Hello Cartographer's Guild! My name is Nicholas. A while back, I posted a thread in "Map Requests", asking for a talented cartographer to make a beautiful map for me and my team. We are based in Texas and Japan, and belong to a group of papermakers, developers, roleplayers, and historians. With our powers combined, we are creating a tabletop, pen&paper roleplaying experience set in Edo period Japan.
For most of my team, it's a part-time job. For me and Maiko (our current expert in Japanese linguistics and folktales), it's a full-time affair. I myself am a scholar of Japanese papermaking and book arts (and that comes with historical research into the Edo period itself) -- I have received a master's degree in these art forms, and continue to strive to learn more about them. So, I come from a traditional, hands-on approach to making artwork. Digital is not my forte. That is why I wanted someone to help me out. But, I was looking for someone who shared my "traditional" approach and concept. The artist we ended up picking is the Guild's very own Schwarzkreuz.
This thread will be a development diary of sorts (combined with my blog). Maiko is from Japan (and still lives there, but is currently studying abroad for a master's program in the states), and I myself have lived there, and the two of us have conducted extensive field research into our project. We've traveled to a lot of different places and have met some interesting people.
As such, the map is not a modern, satellite-perfect portrayal of Japan. Instead, it is an attempt to create Japan as citizens under the Tokugawa Shogunate might have seen Japan. Placement of cities and roads, etc. has been key for us, and we deciphered an older script of Japanese (sometimes with a lot of headaches). But all in all, it's been a great experience so far. Additionally, since our game is actually set in an alternate, fantastic version of the Edo period, we wanted to convey a "fantasy" feel, but also one that is intrinsically tied to Japanese mythology, folktales, and aesthetics/Edo period culture.
Schwarzkreuz is doing the artwork, and he can elaborate on that. For now, I will give you our progress on the conceptual side:
1.) We started with a map from the Tokyo National Museum historical archives. It is dated from the Edo period.
2.) Schwarzkreuz traced an outline of the map using a sumi brush stroke. It turned out beautifully. With this outline, Maiko and I were able to go through and begin deciphering the map itself, finding where things go. This was harder than it seems -- the map is definitely "off" compared to modern representations, or Meiji period colonial representations. Additionally, Japan has a modern history of rerouting rivers. Often, Edo period rivers were in slightly different places than their modern counterparts. We had to account for this. Luckily, we had visited many archives while in Japan and were able to get a few samples.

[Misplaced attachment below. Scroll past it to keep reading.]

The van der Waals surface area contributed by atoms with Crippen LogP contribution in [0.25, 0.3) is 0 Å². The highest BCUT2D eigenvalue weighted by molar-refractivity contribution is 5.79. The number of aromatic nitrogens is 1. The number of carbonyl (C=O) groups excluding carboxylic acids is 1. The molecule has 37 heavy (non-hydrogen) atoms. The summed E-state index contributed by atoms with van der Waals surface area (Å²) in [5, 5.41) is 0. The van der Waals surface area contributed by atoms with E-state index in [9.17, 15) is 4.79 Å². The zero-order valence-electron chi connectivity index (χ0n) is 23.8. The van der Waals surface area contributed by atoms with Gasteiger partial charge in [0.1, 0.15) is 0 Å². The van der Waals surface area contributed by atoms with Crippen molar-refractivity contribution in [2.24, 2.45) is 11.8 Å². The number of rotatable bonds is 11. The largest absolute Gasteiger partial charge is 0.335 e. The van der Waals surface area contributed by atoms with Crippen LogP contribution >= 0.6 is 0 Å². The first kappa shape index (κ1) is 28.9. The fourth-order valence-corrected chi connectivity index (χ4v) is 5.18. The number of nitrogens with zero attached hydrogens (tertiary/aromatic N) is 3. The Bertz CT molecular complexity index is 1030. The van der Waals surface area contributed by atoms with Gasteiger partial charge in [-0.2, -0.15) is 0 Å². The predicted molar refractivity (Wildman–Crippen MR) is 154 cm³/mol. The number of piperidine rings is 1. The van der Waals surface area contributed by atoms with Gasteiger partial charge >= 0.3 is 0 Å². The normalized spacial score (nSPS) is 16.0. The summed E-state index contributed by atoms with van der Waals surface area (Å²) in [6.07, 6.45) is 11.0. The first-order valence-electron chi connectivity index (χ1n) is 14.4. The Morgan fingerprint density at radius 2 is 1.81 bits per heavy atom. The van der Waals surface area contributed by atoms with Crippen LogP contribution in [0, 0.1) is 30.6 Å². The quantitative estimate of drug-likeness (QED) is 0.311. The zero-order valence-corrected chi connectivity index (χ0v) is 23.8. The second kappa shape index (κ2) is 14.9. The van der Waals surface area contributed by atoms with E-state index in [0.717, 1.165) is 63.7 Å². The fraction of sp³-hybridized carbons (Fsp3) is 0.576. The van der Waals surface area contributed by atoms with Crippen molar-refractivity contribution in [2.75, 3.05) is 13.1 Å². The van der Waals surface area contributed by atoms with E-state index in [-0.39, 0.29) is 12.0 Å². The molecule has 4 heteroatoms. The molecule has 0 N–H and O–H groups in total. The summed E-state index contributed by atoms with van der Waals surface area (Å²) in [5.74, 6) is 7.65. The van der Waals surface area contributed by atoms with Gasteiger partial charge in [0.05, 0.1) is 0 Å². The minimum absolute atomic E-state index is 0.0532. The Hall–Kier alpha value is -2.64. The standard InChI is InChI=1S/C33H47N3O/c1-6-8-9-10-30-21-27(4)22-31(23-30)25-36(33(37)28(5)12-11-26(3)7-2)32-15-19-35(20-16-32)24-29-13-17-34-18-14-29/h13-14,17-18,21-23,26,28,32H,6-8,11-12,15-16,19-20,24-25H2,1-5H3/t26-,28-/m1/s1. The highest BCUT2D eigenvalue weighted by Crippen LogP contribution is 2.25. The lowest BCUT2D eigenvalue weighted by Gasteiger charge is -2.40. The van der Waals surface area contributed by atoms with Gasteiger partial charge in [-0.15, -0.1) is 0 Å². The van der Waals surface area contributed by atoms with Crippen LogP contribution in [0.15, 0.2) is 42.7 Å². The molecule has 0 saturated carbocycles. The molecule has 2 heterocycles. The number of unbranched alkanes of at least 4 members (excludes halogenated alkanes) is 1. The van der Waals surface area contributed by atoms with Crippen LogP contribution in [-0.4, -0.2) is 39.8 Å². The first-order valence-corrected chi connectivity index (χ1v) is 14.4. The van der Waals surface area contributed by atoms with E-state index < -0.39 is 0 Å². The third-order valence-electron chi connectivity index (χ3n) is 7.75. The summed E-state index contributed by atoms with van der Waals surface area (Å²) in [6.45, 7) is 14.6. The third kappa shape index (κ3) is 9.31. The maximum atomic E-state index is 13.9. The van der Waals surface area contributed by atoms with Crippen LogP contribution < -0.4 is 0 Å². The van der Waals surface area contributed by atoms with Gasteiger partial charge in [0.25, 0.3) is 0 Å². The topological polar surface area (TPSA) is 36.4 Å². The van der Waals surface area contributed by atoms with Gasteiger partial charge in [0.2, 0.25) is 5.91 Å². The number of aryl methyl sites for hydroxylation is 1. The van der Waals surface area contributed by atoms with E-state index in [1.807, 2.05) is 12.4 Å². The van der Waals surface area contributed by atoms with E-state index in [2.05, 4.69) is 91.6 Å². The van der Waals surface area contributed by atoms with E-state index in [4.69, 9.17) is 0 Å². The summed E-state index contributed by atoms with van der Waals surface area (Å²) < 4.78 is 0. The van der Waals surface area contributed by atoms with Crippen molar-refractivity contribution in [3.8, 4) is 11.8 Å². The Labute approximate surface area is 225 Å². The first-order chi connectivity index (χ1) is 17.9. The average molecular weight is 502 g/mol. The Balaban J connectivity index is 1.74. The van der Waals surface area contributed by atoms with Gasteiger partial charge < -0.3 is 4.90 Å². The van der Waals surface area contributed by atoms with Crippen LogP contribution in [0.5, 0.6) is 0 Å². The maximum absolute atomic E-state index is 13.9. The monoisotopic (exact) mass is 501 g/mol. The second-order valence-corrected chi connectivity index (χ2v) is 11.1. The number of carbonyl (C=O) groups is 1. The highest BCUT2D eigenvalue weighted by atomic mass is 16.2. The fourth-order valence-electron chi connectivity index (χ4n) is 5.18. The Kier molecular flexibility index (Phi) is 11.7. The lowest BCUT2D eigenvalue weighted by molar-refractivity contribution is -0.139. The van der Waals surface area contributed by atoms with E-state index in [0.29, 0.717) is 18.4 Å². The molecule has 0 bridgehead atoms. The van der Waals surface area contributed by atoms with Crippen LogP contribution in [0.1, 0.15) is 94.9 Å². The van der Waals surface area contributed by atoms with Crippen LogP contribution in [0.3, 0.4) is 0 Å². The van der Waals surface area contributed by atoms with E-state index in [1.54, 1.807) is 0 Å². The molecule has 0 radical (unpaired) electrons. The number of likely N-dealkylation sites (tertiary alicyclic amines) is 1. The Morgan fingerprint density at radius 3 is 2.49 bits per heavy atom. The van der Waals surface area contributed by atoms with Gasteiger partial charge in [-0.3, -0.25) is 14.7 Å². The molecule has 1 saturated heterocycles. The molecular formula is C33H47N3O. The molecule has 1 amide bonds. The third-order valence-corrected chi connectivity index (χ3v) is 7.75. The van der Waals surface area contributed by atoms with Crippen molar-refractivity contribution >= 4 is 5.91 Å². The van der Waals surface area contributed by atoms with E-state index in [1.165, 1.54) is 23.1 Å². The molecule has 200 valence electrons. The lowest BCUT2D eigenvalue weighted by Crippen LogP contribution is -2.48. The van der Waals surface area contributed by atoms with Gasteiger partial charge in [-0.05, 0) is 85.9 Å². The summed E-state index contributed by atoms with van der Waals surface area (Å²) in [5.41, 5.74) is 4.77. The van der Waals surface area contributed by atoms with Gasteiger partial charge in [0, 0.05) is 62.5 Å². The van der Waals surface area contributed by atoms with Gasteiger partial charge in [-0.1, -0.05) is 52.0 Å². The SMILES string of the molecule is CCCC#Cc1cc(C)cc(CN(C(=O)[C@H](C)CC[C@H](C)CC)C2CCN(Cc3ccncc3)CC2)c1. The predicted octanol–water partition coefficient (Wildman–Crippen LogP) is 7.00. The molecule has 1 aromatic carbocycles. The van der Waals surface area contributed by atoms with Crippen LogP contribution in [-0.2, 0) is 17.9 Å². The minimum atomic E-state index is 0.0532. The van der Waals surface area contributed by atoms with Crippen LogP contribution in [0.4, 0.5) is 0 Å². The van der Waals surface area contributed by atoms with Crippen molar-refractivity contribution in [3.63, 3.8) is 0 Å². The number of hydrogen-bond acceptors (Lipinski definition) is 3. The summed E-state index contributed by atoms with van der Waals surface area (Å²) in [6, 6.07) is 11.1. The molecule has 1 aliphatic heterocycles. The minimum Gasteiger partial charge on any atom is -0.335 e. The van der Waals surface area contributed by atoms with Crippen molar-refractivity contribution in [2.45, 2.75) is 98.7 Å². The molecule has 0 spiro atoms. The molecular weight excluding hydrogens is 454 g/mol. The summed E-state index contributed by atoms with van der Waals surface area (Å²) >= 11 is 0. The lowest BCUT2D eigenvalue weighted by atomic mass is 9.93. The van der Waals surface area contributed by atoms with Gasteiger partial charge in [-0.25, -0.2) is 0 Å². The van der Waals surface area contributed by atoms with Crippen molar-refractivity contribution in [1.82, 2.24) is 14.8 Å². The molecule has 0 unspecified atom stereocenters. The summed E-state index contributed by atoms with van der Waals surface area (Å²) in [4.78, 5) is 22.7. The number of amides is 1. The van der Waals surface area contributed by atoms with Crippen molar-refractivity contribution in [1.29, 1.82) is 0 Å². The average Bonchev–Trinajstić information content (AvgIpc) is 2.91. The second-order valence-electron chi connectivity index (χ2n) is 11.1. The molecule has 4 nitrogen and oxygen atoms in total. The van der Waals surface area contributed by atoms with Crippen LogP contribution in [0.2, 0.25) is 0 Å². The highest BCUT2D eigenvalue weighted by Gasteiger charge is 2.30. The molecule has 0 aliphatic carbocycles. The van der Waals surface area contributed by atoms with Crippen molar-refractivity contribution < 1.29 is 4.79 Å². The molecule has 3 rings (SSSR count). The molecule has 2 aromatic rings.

3.) Because travel is so important to our game, we mapped out the entire Tōkaidō and Nakasendō (two major foot highways during the Edo period). We mapped out every station, but our final map will only include "major" post station settlements. We will also include some minor roads, but not many stations on these roads.
4.) I am in the process of making sheets of Japanese paper (washi) to scan and be used for textures on the map. This is my washi making process, which I have studied now for several years. You can read about it here, if you are interested. I will be posting updates on this. We will also be using scans from papers from the makers I know in Japan, since we will also be printing on their paper.
5.) I am also in the process of making color fields by doing mokuhanga (Japanese woodblock printing), which I am also somewhat experienced in. So, I am going to print color fields onto my handmade paper using the same techniques ukiyo-e artists like Hiroshige and Hokusai used. After making these blocks, I will scan and send to Schwarzkreuz, who, like with the washi, will incorporate them into the map.
6.) Maiko, who is an artist from Japan currently working to get her Master's in Fine Art, also happens to be exceptional at calligraphy. She will be doing some Japanese calligraphy for the compass symbols, and will be writing a lot of the names in English (but using sumi brush calligraphy ... and making it kind of intentionally "messy" to capture our "Vagabonds" feel). We are going to scan these and put them on the map as labels.
The final map will come in both digital versions, poster versions (printed on normal poster paper), and deluxe versions, which will be archival-printed on actual handmade washi from a maker we know in Japan (large size). Therefore, the map you see below is not the full resolution version. We are also making this an illustrative map, rather than a political map. We hope, in the near future, to make an entire atlas of maps relating to Edo period Japan, including zoomed-in art versions of the major highways, maps of regions, and maps of cities/shrine complexes/etc.
Again, I will let Schwarzkreuz go into more detail on the visual stuff. He has done some great work for us already, and we are excited to all be working together.
I look forward to keeping this development diary on these boards, and to your comments/suggestions/whatever. If you're interested in the game itself, check out my signature. We finally started a blog, but the project itself has been in the works for 7+ years. We are expecting the core rulebook to be fully edited and ready to print by early 2014 (the map, hopefully much earlier than that ).
(Below is the original version [sized down] of the map from the Tokyo National Museum historical archives. The second image is some of the crazy stuff we are doing, mapping out the locations on that map [some of which are labeled, others which we have to "find" through careful observation].)